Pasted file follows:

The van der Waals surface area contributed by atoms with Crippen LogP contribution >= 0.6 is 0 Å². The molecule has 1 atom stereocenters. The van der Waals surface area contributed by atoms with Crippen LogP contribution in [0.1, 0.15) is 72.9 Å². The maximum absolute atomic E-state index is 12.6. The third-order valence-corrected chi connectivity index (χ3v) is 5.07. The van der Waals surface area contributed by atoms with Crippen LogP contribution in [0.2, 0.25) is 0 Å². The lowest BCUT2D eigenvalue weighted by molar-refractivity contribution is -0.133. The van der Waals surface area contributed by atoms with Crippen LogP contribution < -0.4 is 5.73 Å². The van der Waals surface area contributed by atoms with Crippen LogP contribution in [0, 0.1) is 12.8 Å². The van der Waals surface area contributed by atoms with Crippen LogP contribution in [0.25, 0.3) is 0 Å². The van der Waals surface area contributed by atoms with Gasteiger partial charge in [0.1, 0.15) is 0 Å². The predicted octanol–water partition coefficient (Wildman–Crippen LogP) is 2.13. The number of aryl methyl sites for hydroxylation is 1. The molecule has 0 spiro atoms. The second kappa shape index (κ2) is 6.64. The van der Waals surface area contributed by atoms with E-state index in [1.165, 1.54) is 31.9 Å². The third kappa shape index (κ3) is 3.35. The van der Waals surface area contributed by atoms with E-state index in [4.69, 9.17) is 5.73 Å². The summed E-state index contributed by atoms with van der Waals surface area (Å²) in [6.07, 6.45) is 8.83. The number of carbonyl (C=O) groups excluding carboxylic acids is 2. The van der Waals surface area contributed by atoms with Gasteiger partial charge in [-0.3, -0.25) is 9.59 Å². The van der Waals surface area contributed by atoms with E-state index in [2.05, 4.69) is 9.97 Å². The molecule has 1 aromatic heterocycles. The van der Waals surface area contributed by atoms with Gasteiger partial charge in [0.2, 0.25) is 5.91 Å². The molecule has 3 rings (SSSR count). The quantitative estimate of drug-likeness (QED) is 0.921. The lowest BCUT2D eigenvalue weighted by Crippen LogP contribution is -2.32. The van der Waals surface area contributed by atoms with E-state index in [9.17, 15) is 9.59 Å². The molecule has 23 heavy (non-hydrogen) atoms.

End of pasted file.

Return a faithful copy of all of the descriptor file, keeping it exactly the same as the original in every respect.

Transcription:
The van der Waals surface area contributed by atoms with Crippen LogP contribution >= 0.6 is 0 Å². The molecule has 1 atom stereocenters. The van der Waals surface area contributed by atoms with Crippen LogP contribution in [0.1, 0.15) is 72.9 Å². The maximum absolute atomic E-state index is 12.6. The third-order valence-corrected chi connectivity index (χ3v) is 5.07. The van der Waals surface area contributed by atoms with Crippen LogP contribution in [0.2, 0.25) is 0 Å². The lowest BCUT2D eigenvalue weighted by molar-refractivity contribution is -0.133. The van der Waals surface area contributed by atoms with Crippen LogP contribution < -0.4 is 5.73 Å². The van der Waals surface area contributed by atoms with Crippen LogP contribution in [0, 0.1) is 12.8 Å². The van der Waals surface area contributed by atoms with Crippen LogP contribution in [0.25, 0.3) is 0 Å². The van der Waals surface area contributed by atoms with Gasteiger partial charge in [0.1, 0.15) is 0 Å². The predicted octanol–water partition coefficient (Wildman–Crippen LogP) is 2.13. The number of aryl methyl sites for hydroxylation is 1. The molecule has 0 spiro atoms. The second kappa shape index (κ2) is 6.64. The van der Waals surface area contributed by atoms with E-state index in [1.165, 1.54) is 31.9 Å². The third kappa shape index (κ3) is 3.35. The van der Waals surface area contributed by atoms with E-state index in [4.69, 9.17) is 5.73 Å². The summed E-state index contributed by atoms with van der Waals surface area (Å²) in [6.07, 6.45) is 8.83. The number of carbonyl (C=O) groups excluding carboxylic acids is 2. The van der Waals surface area contributed by atoms with Gasteiger partial charge in [-0.3, -0.25) is 9.59 Å². The van der Waals surface area contributed by atoms with E-state index in [2.05, 4.69) is 9.97 Å². The molecule has 1 aromatic heterocycles. The van der Waals surface area contributed by atoms with Gasteiger partial charge in [0.2, 0.25) is 5.91 Å². The molecule has 3 rings (SSSR count). The quantitative estimate of drug-likeness (QED) is 0.921. The lowest BCUT2D eigenvalue weighted by Crippen LogP contribution is -2.32. The van der Waals surface area contributed by atoms with E-state index in [9.17, 15) is 9.59 Å². The molecule has 23 heavy (non-hydrogen) atoms.